Defend ICWA for Native American Heritage Month: #MacroSW 11-15-18 at 9pm EST

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Chat Transcription can be found here.

On October 4th, a federal judge declared the 1978 Indian Child Welfare Act (ICWA) unconstitutional, claiming that it illegally gives Native American families preferential treatment in adoption proceedings for Native American children based on race, in violation of the Fifth Amendment’s equal protection guarantee.

ICWA was created to protect against the separation of American Indian children from their families and tribes by state-run child welfare systems. ICWA serves to lessen the trauma of removal by promoting placement with family and community and has been called a gold-standard in child welfare practice.

In Brackeen v. Zinke, U.S. District Judge Reed O’Connor ruled in favor of Texas, Indiana and Louisiana – and several foster and adoptive couples, declaring that the Indian Child Welfare Act (ICWA) was a race-based law. Brackeen v. Zinke originated in the adoption of a two-year old Cherokee and Navajo boy by a white couple, the Brackeens, in Northern Texas. Despite the fact that a Navajo family was ready and willing to take the toddler, the Brackeens won the case.

To defend ICWA, four tribes intervened to join the defendant, the U.S. Department of the Interior. The intervening tribes, Cherokee Nation, Morongo Band of Mission Indians, Oneida Nation, and Quinault Indian Nation, jointly announced that they are reviewing the possibility of an appeal, and if filed, will also request a temporary suspension of the court’s decision so that all Native children in Northern Texas will still be protected.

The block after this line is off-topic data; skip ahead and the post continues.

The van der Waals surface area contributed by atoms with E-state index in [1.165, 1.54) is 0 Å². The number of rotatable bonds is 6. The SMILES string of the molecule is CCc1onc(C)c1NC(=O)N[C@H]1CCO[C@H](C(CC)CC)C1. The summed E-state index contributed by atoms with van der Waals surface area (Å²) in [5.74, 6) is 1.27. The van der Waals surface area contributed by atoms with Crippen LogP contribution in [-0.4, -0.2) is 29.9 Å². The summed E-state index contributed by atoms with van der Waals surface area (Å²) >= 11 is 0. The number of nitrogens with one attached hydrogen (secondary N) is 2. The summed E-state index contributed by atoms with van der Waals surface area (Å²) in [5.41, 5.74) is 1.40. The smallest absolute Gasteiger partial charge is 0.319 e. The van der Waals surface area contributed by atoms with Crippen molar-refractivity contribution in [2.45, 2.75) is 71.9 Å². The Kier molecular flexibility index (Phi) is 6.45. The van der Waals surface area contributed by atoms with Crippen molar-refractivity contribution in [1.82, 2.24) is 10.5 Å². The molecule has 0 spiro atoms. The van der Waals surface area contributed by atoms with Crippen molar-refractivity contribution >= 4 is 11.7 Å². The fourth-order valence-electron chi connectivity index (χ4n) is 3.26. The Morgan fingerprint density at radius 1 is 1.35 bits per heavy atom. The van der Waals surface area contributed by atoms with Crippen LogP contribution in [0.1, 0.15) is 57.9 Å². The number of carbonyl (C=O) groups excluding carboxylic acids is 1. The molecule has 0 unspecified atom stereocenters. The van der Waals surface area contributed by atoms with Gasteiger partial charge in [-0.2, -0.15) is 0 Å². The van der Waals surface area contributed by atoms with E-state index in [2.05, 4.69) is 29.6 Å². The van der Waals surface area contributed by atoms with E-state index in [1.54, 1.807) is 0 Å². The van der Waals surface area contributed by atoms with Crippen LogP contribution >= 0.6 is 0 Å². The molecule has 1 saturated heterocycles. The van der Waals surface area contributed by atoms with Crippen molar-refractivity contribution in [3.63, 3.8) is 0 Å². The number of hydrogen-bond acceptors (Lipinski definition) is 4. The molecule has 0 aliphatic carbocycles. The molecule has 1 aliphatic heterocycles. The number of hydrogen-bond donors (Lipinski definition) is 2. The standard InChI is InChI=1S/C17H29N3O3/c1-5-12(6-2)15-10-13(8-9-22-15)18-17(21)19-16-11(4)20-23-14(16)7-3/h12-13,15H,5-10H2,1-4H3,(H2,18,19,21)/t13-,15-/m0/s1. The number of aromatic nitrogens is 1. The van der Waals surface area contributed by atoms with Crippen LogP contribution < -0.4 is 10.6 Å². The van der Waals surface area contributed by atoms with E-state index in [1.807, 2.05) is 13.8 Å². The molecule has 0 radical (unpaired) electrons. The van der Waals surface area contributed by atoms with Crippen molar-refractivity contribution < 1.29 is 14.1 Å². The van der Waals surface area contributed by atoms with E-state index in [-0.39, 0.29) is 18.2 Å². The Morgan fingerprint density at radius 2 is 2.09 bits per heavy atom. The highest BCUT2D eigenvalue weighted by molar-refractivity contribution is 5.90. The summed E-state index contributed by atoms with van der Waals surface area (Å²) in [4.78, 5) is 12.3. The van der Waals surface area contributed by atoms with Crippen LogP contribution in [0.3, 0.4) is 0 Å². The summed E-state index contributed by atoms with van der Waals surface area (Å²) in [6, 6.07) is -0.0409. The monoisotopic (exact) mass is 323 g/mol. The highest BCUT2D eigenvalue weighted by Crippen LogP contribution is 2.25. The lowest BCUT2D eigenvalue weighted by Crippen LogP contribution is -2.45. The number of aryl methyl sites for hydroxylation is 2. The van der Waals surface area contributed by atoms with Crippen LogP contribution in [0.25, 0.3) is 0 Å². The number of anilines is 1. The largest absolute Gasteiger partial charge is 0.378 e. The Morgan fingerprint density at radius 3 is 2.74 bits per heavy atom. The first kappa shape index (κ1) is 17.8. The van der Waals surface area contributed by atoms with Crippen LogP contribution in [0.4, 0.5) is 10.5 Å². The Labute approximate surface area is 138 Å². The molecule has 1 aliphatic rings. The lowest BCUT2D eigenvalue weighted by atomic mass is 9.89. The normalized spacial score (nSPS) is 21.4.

We encourage you to reach out to your members in the House and Senate to voice support for the Indian Child Welfare Act. ICWA embodies the best practices for child welfare decisions that should be afforded to all children and embraces the bedrock principle of child welfare that it is in the best interests of the child to support, develop, and maintain a child’s ties to her acknowledged, loving, and fit birth parents.

For this chat, our guest experts will be Partners for Our Children (@upholdicwa) and Charles E. Lewis, Jr. (@CharlesELewisJr).

Chat Questions:

  1. What should social workers know about the ICWA?
  2. How can social workers be better advocates for ICWA?
  3. What will you do to defend ICWA?
  4. What was the most important information you learned about ICWA from this chat and why?

Chat Resources:


 

Listen to this week’s podcast:

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